8. Sublimation-transforms a socially unacceptable impulse into an admired goal. • A man who set fires in childhood wenton to become chief of his local fire department.

  9. Stages of Psychosexual Development • Freud believed that we pass through stages, each stage is focused on an erogenous zone. • According to us, our genitals are our primary sexual organs, according to Freud, other bodily areas are sources of sexual gratification in early development. • For Freud, sexuality begins in infancy. • Individuals get fixated on a stage and have difficulty moving on, this psychosexual stage may not have been resolved.

  10. *Includes Oedipus and Electra complexes.

  11. The Oral Stagefocuses on the mouth. Infantsobtain sexual pleasure by sucking and drinking. Freud believed that adults whoare orally fixated are prone to unhealthy “oral” behaviors,like overeating, drinking excessively, or smoking.

  12. The Anal Stagechildren experience pleasure by moving their bowels, but soon discover that theycan’t do so whenever nature calls. They must learn to inhibit their urges and wait tomove their bowels in a socially appropriate place. If children’s toilet trainingis either too harsh or too kind, they’ll become fixated and prone toanal personalities—excessive neatness, stinginess, and stubbornness. To be rigid and perfectionistic.

  13. The Phallic Stage is importance in explaining personality. The penis and clitoris become the primary erogenous zones for pleasure. Children develop a powerful attraction for the opposite-sex parent, as well as a desire to eliminatethe same-sex parent as a rival.In boys, the phallic stage is termed the Oedipus complex.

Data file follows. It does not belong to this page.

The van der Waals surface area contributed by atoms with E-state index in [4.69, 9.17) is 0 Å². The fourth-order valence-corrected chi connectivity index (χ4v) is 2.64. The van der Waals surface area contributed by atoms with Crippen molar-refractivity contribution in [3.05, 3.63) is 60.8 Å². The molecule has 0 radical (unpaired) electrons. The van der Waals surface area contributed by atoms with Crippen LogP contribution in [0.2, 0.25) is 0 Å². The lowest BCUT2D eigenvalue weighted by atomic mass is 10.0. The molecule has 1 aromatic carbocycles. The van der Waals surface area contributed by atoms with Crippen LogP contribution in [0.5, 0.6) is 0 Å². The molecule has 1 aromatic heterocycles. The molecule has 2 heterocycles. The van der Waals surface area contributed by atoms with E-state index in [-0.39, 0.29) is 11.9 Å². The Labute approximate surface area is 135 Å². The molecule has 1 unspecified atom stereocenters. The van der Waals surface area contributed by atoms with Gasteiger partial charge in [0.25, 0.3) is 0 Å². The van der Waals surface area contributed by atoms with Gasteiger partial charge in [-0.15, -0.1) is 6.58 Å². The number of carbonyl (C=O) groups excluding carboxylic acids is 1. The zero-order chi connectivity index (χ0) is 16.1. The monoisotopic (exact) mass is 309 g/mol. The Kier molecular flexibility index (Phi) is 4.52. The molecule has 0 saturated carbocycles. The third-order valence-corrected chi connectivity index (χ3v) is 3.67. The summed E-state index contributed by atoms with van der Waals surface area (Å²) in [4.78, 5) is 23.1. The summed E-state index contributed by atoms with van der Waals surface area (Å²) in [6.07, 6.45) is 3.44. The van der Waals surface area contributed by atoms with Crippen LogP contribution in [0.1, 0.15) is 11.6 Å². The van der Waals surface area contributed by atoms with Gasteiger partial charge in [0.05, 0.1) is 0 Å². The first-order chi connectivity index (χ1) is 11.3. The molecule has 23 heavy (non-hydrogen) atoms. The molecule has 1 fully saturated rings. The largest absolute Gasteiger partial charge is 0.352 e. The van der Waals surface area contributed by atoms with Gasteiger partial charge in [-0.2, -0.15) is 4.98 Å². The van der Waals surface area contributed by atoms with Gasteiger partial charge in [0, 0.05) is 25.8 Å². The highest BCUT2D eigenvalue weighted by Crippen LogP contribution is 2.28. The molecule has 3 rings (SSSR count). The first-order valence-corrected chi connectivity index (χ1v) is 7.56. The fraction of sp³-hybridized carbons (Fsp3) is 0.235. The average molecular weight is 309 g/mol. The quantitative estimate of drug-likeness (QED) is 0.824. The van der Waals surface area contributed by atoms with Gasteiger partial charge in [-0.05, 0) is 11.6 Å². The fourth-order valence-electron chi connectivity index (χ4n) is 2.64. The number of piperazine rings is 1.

14. The boy, who wantsMommy for himself, wants to kill or rid himself of Daddy. The boy fears that his fatherwill castrate him as a result. Finally, these castration anxieties lead the boy to abandon this love. He then identifieswith the aggressor, that’s his father, and adopts his characteristics. Nevertheless, if children don’t resolve thiscomplex, the stage is set for psychological problems later in life.

  15. In the classic Greek tragedy by Sophocles, Oedipus blinds himself soon after discovering that he’d unknowingly murdered his father and married his mother. Freud was so influenced by this play that he referred to the supposed love of all boys for their mothers as the Oedipus complex.

  16. In girls, Electra complex after theGreek character who avenged her father’s murder by killing her mother. Girls, like boys, desirethe affections of the opposite-sex parent. In girls, the phallic stage takes the form of penis envy, in which the girldesires to possess a penis, just like Daddy has. Girls believe themselves inferior to boys because of their “missing” organ.